Lars von Trier has labeled his new film Antichrist a horror film. And it is indeed one of the more horrifying films I’ve seen of late. It includes grisly scenes of abuse and self-mutilation, but if you’re a fan of the Saw genre of torture porn, it doesn’t necessarily mean that this will be your cup of tea. Never have such shocking images been so beautifully arranged on screen…and never have I been so provoked to question and delve my own beliefs after seeing a mere horror flick.
Von Trier brings his usual deeply twisted take on human nature to this psycho-sexual fable. Two brave actors, Willem Dafoe and Charlotte Gainsbourg, attack their roles and each other with a ferocious commitment. Von Trier takes us on a ride from tragedy, to grief, guilt and evil. That a woman (as is often the case in a von Trier film) is at the centre of the maelstrom is sure to level complaints of misogyny against the Danish filmmaker.
The film opens with a prologue, shot in glorious ultraslow-motion black and white with a Handel oratorio as the soundtrack. A couple makes love, unaware of their son climbing towards an open window in another room. The scenes of lust and abandon are intercut with the chilling, impending tragedy. A mouth open in a bestial cry of passion becomes a scream of horror. Von Trier draws a parallel between ecstacy and agony, confronts age-old Madonna/Whore notions and continues to explore those themes literally and metaphorically for the rest of the film.
Gainsbourg and Dafoe retreat to their isolated cabin in the woods…aptly named Eden where life becomes primitive. Nature is unwelcoming. The twisted, knotted branches of dead trees are the visual reminders of decay and rot. Even the acorns falling onto the roof of the cabin are proof that Nature is indifferent. Dafoe sees dead animals all around. There are surreal flights of fancy….met with some titters at the screening I saw. There is real gruesomeness as the husband and wife become locked in a feral fight for life. The fear and dread that have been building slowly through the first half of the film crescendo with an explicit manifestation of madness. And then this deep exploration of grief and healing takes a sharp turn into a meditation on evil.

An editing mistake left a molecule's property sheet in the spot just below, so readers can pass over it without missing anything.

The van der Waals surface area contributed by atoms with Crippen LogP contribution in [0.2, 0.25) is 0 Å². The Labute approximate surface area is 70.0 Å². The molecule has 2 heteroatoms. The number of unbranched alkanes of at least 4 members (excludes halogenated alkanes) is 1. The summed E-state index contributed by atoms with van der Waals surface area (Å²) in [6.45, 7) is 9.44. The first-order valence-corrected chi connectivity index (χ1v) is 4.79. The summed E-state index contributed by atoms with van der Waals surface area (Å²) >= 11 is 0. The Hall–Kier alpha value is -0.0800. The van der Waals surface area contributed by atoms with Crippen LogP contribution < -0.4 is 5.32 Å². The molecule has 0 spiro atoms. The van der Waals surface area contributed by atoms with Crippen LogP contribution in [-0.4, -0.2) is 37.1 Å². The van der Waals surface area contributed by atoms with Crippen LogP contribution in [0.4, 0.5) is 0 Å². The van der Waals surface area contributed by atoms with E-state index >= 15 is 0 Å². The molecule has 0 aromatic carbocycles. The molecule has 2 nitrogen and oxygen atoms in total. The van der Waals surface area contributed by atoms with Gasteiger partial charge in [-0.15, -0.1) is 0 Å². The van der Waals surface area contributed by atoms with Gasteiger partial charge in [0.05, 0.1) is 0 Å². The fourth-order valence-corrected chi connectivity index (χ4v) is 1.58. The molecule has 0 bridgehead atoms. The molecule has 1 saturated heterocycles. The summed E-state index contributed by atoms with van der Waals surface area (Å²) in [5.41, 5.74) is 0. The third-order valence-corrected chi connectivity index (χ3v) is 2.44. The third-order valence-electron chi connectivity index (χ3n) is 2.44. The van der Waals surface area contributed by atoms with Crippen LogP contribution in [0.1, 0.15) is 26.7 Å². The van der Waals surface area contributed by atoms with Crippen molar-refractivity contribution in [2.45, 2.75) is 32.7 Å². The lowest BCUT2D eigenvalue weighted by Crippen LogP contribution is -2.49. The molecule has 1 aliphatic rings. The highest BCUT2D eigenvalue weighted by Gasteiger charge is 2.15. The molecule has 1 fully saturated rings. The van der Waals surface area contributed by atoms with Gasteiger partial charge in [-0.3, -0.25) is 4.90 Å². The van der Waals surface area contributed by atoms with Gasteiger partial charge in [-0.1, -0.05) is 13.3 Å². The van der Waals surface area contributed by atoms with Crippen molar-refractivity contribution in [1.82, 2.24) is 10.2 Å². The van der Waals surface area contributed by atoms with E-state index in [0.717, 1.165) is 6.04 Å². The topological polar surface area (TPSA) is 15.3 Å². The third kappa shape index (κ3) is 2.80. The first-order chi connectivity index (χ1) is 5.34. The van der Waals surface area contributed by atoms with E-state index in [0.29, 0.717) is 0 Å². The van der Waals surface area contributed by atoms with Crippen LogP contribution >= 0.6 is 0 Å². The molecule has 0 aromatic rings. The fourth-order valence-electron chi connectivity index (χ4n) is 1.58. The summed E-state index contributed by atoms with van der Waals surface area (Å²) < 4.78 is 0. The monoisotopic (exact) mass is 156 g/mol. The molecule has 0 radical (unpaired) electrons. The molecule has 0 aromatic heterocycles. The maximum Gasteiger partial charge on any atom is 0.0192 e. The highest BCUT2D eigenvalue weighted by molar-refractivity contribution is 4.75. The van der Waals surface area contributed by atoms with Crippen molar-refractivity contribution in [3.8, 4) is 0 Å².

But to dismiss Antichrist as “just” a horror film is to miss the point. Yes, there are scenes of (perhaps) gratuitous gore…but the emotions that accompany these scenes go far beyond any feelings you are likely to experience watching Jason, or Freddy carve up their prey. Von Trier is too smart, or too manipulative, to make a lazy horror picture. Within the parameters of the genre, Von Trier touches on Original Sin, the story of Adam and Eve, the existence of a God, Woman’s treatment at the hands of Man, female sexuality and motherhood. Anyone who just wants blood and guts at the expense of story and characters will be bored and disappointed.
The films I find to be the scariest aren’t the ones with rampaging monsters or ax-wielding maniacs, but the ones that deal with what goes on inside someone’s head. Repulsion, The Shining and Rosemary’s Baby all deal with central characters slowly going mad…or feeling as if they are. Antichrist is worthy to join that list.